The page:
Health & Environment

Texas Primed To Be Pearl In New Oyster Farming Industry

A Texas A&M-Galveston expert explains the oyster mariculture industry developing on the Gulf Coast.
By Andréa Bolt, Texas A&M University at Galveston  July 17, 2020

Texas A&M University at Galveston Seafood Safety Lab Manager Mona Hochman cleans an oyster before testing it for certain bacteria.
Texas A&M University at Galveston Seafood Safety Lab Manager Mona Hochman cleans an oyster before testing it for certain bacteria.

Texas A&M at Galveston


Whether you love them or hate them, you can’t deny that oysters are a staple in the Gulf Coast diet. That’s why it’s big news that Texas will finally be allowed to take part in and financially benefit from oyster farming.

Only this kind of farming doesn’t involve tractors, seeds or soil, says Texas A&M University at Galveston Seafood Safety Lab Manager Mona Hochman ‘94.

“Think floating cages, longlines and a visibly segmented area within a bay,” she said.

As manager of Texas’ only oyster-testing lab, Hochman is  aware of the myriad issues associated with eating oysters and how proper growth and harvesting techniques can translate to the new oyster farming industry.

The farming process largely uses floating cage, from which the oysters can be harvested once they reach the appropriate size. Nationally, the farmed or cultured oyster industry generates in the hundreds of millions of dollars. In Texas, the practice could become similarly profitable.

Throughout the other gulf states, Louisiana, Mississippi, Alabama and Florida, this practice is already fairly commonplace. But for Texas, the last state in the gulf to legalize off-bottom oyster mariculture, the process is still being put in place and regulations are still being cemented.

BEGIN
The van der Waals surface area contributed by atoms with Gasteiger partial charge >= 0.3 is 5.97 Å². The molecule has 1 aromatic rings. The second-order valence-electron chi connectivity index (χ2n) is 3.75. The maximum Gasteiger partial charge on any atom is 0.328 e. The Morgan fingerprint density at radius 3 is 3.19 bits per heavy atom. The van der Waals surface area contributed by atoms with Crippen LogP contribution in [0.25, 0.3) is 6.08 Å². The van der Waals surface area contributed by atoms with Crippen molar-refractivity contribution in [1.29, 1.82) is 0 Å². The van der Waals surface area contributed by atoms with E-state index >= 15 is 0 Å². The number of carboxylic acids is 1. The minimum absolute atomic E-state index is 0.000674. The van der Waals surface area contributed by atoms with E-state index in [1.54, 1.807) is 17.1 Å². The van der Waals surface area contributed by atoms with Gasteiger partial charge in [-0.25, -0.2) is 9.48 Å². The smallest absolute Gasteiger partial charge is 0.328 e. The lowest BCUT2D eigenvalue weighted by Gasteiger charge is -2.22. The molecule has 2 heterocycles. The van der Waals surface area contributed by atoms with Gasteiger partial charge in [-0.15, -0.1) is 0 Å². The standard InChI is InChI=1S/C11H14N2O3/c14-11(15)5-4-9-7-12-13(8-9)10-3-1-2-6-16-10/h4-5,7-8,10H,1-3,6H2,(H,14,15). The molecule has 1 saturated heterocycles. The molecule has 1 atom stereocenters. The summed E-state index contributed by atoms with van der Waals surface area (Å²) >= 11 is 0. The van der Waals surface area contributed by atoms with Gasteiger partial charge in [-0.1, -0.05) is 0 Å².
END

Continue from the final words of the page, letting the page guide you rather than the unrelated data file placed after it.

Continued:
Just last month, the Texas Parks and Wildlife Commission (TPWD) approved a set of rules for oyster mariculture, laying the groundwork for the state’s newest industry. Thus, Texans are now able to apply for permits allowing for the lease of public water for farming purposes. That said, the locations of these operations will need to be approved by TPWD and other state agencies, and farmers will be subject to annual fees, mandatory transport documents, reporting requirements and other regulations set forth by both the state and federal governments concerning safety precautions.

Hochman says Texas could’ve been late to the game for a number of reasons, including supply and demand, hurricanes, and the large investment necessary to break into the industry.

“Texas bays historically were mass producers of wild oysters, meaning we didn’t need oyster farms,” she said. “In 1999, roughly 6.4 million pounds of oysters were harvested from Texas bays, with 95% of that coming out of Galveston Bay. Following Hurricanes Ike and Harvey, Galveston Bay has suffered great loss in natural oyster beds due to siltation and influxes of fresh water.”

Hochman uses a knife to pry open an oyster shell in Texas A&M-Galveston's Seafood Safety Lab.